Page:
Russia is behind recent tensions between the U.S. and Turkey, with Moscow's role in Syria impacting relations between the two NATO allies, a high-ranking general said Tuesday.
Speaking during a Senate Armed Services Committee hearing, Gen. Joseph Votel said Russian support of Syria's Bashar al-Assad regime has not only propped it up but also increases the complexity of the anti-Daesh campaign as Moscow plays the role of both "arsonist and firefighter", fueling tensions among various parties in the region, including the U.S. and other coalition partners, and then serving as an arbiter to resolve disputes.
"So I am concerned about this role that Russia plays in northern Syria and how it impacts all of our relationships and especially relations between us and Turkey," he said.
Turkey has been "a key partner in the fight against ISIS (Daesh) here for a long period of time, and we do recognize they have legitimate concerns with security along their border from terrorism," he said.
Votel said Turkey's ongoing military operation in Syria has led to a "little bit of tension" between Washington and Ankara that the two sides are working through largely diplomatically but also militarily to overcome.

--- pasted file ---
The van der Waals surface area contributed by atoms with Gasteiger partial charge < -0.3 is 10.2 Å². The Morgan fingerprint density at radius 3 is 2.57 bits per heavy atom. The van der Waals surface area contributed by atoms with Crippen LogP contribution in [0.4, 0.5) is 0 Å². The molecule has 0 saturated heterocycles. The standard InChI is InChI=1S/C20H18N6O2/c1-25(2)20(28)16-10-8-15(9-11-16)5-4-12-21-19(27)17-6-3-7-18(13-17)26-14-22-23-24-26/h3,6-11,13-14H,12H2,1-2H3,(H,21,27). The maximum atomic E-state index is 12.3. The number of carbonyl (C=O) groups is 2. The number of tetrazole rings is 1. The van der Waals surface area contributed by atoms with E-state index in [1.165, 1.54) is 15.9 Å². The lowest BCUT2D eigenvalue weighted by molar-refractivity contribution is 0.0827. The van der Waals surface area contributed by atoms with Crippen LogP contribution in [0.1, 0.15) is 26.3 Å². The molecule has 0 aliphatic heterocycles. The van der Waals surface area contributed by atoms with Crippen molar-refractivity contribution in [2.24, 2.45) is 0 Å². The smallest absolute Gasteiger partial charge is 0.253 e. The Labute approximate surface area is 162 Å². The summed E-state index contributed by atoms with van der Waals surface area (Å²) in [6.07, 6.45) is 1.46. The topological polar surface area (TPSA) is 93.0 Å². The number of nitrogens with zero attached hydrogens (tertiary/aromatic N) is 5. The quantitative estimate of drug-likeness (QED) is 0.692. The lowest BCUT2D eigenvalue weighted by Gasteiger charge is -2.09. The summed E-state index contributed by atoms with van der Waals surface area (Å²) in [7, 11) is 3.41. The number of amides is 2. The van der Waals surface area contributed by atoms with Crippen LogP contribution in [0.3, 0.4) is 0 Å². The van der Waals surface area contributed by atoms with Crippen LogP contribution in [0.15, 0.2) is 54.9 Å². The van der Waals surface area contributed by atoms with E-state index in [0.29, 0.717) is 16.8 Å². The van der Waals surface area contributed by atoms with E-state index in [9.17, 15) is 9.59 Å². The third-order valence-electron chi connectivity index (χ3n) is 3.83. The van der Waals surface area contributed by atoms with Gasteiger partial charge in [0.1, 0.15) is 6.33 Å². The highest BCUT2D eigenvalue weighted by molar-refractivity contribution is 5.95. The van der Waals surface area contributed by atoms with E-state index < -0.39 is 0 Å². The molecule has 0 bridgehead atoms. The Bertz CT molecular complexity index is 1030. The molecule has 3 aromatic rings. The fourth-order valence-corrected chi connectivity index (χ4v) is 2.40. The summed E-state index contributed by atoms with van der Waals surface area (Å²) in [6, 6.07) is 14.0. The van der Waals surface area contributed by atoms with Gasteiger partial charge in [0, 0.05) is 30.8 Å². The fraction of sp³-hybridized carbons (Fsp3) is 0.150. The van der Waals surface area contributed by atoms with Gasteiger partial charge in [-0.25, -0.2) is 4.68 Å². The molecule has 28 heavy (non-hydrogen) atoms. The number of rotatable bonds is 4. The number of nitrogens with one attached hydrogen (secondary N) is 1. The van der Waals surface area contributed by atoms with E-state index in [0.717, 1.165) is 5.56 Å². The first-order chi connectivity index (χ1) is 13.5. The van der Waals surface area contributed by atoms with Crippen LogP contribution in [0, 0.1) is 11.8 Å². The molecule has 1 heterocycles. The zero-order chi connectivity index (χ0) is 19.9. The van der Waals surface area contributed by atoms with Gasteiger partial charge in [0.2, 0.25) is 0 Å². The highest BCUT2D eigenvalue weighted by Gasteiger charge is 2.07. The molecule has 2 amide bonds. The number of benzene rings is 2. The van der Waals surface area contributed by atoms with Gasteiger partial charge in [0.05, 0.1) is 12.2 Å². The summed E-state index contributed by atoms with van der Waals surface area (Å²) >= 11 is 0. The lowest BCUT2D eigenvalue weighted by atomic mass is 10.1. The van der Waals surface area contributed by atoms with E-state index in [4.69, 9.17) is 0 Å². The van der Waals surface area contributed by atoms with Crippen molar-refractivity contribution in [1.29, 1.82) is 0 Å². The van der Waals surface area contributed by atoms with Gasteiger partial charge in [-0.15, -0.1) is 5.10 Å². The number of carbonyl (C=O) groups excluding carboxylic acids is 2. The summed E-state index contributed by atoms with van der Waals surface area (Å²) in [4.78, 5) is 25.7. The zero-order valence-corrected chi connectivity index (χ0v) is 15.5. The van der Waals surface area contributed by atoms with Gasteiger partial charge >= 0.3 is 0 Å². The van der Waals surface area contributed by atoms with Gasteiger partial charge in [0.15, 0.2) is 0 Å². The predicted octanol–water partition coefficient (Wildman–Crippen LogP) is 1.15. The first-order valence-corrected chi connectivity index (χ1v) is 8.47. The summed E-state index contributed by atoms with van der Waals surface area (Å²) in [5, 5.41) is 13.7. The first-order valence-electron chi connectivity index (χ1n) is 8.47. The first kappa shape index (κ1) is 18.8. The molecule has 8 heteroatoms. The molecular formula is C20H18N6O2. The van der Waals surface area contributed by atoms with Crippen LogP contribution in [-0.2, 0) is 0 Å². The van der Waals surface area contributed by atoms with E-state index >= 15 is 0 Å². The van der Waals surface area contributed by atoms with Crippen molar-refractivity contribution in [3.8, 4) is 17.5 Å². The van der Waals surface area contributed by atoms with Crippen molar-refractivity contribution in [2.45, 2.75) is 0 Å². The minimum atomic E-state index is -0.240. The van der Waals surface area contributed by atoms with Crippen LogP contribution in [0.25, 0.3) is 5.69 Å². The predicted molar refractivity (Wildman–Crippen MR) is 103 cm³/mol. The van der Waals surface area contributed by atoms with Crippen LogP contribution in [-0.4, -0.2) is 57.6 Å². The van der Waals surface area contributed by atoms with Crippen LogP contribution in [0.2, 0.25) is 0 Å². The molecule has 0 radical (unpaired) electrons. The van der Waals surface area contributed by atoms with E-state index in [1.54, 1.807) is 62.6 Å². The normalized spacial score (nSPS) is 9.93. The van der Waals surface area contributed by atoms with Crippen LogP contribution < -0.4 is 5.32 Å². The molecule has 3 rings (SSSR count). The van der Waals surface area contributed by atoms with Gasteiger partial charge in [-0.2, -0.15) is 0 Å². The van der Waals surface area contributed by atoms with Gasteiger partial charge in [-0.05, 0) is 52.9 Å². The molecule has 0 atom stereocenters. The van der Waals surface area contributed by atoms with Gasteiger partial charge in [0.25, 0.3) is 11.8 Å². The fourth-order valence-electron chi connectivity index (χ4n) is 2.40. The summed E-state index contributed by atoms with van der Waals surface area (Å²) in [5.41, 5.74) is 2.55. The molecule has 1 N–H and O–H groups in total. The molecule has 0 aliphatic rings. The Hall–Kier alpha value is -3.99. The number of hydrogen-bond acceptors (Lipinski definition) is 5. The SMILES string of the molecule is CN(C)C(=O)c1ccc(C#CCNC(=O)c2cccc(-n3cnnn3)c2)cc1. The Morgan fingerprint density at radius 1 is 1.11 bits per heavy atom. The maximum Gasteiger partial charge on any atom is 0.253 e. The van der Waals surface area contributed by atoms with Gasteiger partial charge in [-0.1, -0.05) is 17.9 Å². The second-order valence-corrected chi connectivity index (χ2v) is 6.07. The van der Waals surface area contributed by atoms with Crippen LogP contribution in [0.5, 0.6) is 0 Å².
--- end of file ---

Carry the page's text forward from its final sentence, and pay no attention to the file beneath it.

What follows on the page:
In response to a question about the U.S. stance on Syria's city of Afrin, Votel said the U.S. has not operated there and has no intention of doing so.
"The concern we have is that the activities up in Afrin are a distraction to our defeat-ISIS activities right now, and there has been an impact to that," he said, referring to Turkey's military operation to remove terror groups in Afrin.
On Jan. 20, Turkey launched Operation Olive Branch to clear YPG/PKK-Daesh terrorists from Afrin, northwestern Syria.
According to the Turkish General Staff, the operation aims to establish security and stability along Turkey's borders and the region as well as to protect Syrians from the oppression and cruelty of terrorists.
The operation is being carried out under the framework of Turkey's rights based on international law, UN Security Council resolutions, its self-defense rights under the UN Charter and respect for Syria's territorial integrity, it said.
The military also said only terror targets are being destroyed and that "utmost care" is being taken to avoid harming civilians.
Turkish President Recep Tayyip Erdoğan said Tuesday that the Turkish-led operation in Afrin also exposed "the barbarous, cruel and killer face of the terrorist groups," which he said are using civilians as human shields and murdering children.